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A Tooling Vendor Selection Guide

With mold design and quality an essential component of any successful mold program, searching for the right tooling vendor is a methodical process.

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Custom plastics molder Currier Plastics works closely with its injection molding suppliers to produce molds like this 32-cavity cap mold.

Currier Plastics (Auburn, NY)—a custom plastics molder that provides design, blow molding, injection molding and injection stretch blow molding to the packaging industry—has cultivated a strong group of both domestic and international partners it works with to offer its customers the best in leadtimes and costs.    

According to Currier’s VP of New Product Development Gary Kieffer, while the quality and cost of both blow-molded and injection-molded products depend on a variety of factors, the design and quality of the tooling or molds is a prime factor in the scope of any successful program.

“Currier’s designers and engineers work hand-in-hand with each of these selected partners when building our custom molds,” Kieffer notes. “The communication between the Currier Plastics team and our mold builders uses the most modern advances in CAD/CAM systems to produce our innovative blow-molded packaging and high-tech injection mold designs.”

First, Currier Plastics tests the part design with Mold Flow part advisor, and has the tool shops it works with send preliminary drawings for review and edit. Then, the company invites the tool shops in for onsite design review meetings or "Go-To" meetings online. “Currier Plastics has cross-functional representation during design review meetings that includes QA, Supply Chain, Production, Process Engineering and Tool Room Manager,” Kieffer explains. “There is a seamless correlation from part design to computer-assisted machining centers cutting tool steel and aluminum. We use SolidWorks as our 3-D design platform and our output data is universally received and converted easily.”

According to Kieffer, Currier seeks out its own injection mold and blow mold tooling vendors who helped to build Currier’s reputation for excellence in manufacturing—based on criteria like facility size, number of shifts supported, number of employees, equipment list, quality system, project management, design platform, yearly sales, number of molds produced per year, and mold size/capacity.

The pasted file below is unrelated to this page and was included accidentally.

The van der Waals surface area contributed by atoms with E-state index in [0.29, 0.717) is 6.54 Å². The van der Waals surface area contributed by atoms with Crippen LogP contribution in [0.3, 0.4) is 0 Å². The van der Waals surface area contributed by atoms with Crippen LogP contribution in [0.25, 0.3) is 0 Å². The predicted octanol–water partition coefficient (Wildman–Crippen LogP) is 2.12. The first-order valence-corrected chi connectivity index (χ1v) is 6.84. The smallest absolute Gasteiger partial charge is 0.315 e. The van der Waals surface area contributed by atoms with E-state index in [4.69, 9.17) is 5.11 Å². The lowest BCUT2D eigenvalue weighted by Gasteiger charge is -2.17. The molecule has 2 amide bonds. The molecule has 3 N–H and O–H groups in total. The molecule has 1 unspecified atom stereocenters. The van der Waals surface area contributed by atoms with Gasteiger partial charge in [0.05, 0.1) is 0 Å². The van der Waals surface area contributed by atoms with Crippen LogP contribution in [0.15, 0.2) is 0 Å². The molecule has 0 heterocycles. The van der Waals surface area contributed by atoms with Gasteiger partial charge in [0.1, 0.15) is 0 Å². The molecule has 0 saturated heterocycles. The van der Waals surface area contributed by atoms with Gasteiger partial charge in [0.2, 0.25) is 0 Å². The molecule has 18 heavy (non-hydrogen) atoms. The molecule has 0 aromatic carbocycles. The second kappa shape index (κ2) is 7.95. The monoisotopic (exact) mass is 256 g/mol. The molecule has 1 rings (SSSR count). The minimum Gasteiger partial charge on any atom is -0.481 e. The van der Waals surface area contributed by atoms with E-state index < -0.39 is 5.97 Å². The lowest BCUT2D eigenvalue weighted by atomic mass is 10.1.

Additionally, Currier seeks mold manufacturers who offer close tolerances and highly finished surfaces that are spelled out via SPI/SPE Standards for both injection and blow molding disciplines, Kieffer adds. “This confidence and diverse supply base from areas like New York, Illinois and Pennsylvania frees our own in-house toolroom to focus on scheduled preventive maintenance that assures our customers on-time production requirements,” he states.

To begin the tooling vendor selection process, Currier first takes a look at trade publications, organizations like the AMBA, attends trade shows and MAPP events to develop a list of potential vendors. Then, it sends each vendor a non-disclosure agreement (NDA). After that is returned, the company sends a supplier survey that asks for information regarding ISO certification and supplier expectations like delivery and quality requirements, then confirms the potential tooling vendor’s capabilities with a site visit.

The company looks for potential tooling vendors that offer creative designs and innovative techniques for: IMC (in mold closing), unscrewing cores, mold cooling, in-mold decorating, mold finishing and component plating, monitoring cycles/production
expedited deliveries with competitive pricing and out-of-the-box terms—special deposits and different gates for payments, Kieffer maintains. “Special terms are based on quality and the capability of the mold to meet or exceed expected mold efficiencies.

 “Some key attributes that allow a vendor to make the cut are:  ISO certification (ISO 9001:2008), current sales figures indicating a fiscal capability to manage a specific program size; manpower demonstrating throughput capability; type of equipment and technology, and facility; as well as their particular shop specialty,” Kieffer adds.

Kieffer works closely with Currier’s Supply Chain Department—the vendor qualification purchasing/scheduling leg of Currier Plastics that helps keep and maintain ISO procedures and aligns machine time with mold deliveries—to qualify new tool shops as vendors. According to Kieffer, it is his responsibility to qualify tooling vendors, and the Supply Chain Department ensures Currier complies with the company’s requirements (surveys, NDA, etc.) to add to the approved vendor list. “There is always high pressure to get molds sooner than quoted typically because the customer has consumed time during the negotiation process with the end user,” he states. “So, the bottom line is that you are always holding the toolmakers’ feet to the fire for faster delivery.”

To combat this challenge, Currier has established bi-weekly progress reports with requirements to fill out its Critical Gate timelines, which is a form that tracks a job from start to finish and includes target date spaces to write comments. “Photographs are required to accompany the progress reports if it is not practical to visit the shop personally,” he notes.

Kieffer offers the following advice for tooling vendors who wish to work with Currier. “Be patient. It takes a long time to get the right job with enough time to break in a new vendor.”

For More Information:
Currier Plastics / (315) 255-1779
eroberts@currierplastics.com / currierplastics.com

 

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